The former top general in Afghanistan and special operations chief endorsed President Barack Obama's choice for secretary of defense on Monday, adding trust among top decision makers is most important in addressing the world's increasingly complicated problems.
Retired Army Gen. Stanley McChrystal spoke on the TODAY show Monday morning, which coincided with the release of his new book, "My Share of the Task." The memoir marks the first time McChrystal has broken his silence since retiring in 2010 following disparaging remarks he made against Obama, documented in a Rolling Stone article.
Obama is expected to nominate Republican Chuck Hagel, a former senator from Nebraska, for the top Defense position during a 1 p.m. press conference. He is also expected to announce John Brennan as his pick for CIA director.
"If President Obama trusts him, I think Senator Hagel has the experience -- he certainly has that quality as a person. The real matter is whether the president has that level of trust," McChrystal said.
"You have to predict the future," he added, of positions like secretary of defense. "They're going to face many complex problems, many of which we can't predict. I think that level of trust and relationship between those people and other members of the cabinet is most important."
The former commander of the International Security Assistance Force in Afghanistan was a key contributor to many of the military events that made world headlines in recent years, including the hunt for Osama bin Laden and the killing of top al Qaeda commander Abu Musab al-Zarqawi. In his book, McChrystal describes meetings in the White House situation room in 2005 with President George W. Bush and his top advisors over whether a special operations team should capture or just kill al-Zarqawi.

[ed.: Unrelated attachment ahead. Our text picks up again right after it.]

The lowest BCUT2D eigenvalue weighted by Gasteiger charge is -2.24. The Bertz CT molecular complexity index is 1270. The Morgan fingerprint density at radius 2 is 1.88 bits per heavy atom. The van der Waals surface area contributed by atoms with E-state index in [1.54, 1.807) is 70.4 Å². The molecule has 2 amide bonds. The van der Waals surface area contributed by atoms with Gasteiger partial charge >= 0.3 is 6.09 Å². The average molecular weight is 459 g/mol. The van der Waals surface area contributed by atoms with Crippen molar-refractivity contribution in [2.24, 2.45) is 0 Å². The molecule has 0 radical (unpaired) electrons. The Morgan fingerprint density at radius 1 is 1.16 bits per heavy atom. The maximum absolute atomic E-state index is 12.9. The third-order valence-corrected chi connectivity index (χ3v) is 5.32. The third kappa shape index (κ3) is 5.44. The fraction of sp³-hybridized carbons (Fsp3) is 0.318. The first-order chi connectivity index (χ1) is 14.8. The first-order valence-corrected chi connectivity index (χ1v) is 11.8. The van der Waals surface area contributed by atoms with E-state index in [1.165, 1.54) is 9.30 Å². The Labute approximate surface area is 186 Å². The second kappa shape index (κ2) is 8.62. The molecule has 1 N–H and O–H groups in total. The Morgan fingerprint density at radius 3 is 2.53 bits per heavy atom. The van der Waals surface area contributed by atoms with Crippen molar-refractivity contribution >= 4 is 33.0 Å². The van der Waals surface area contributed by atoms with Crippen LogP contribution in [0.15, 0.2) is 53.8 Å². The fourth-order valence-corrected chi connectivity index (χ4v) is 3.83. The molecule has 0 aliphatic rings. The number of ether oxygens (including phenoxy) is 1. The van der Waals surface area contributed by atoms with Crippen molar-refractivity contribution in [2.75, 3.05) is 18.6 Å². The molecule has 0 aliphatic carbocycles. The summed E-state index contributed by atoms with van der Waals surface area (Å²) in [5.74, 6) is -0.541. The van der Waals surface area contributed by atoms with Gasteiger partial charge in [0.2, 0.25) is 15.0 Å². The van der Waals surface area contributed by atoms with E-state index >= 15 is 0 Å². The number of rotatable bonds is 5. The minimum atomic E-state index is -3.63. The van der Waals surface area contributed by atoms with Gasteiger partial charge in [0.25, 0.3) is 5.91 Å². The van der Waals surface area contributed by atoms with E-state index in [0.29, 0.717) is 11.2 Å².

McChrystal is also credited with modernizing many facets of the Joint Special Operations Command, which he also commanded, including highly secretive military units forged in the 1970s and 1980s.
In the book, McChrystal takes responsibility for the remarks cited in the June 2010 Rolling Stone article, "The Runaway General," criticizing Obama and key members of his staff for their approach to the war in Afghanistan. On Monday, McChrystal said this was a minor part of his career, and wrote his book accordingly.
"In my book, I outline that in about a page and a half, of a 400-page book. That's its level of importance," he said.
"What I really tried to do was give it a big picture. What I've tried to do is show the wholistic relationship with people, and generally it was really good," he added.
McChrystal said he wanted to stay in the job but did what he thought was best "for the mission."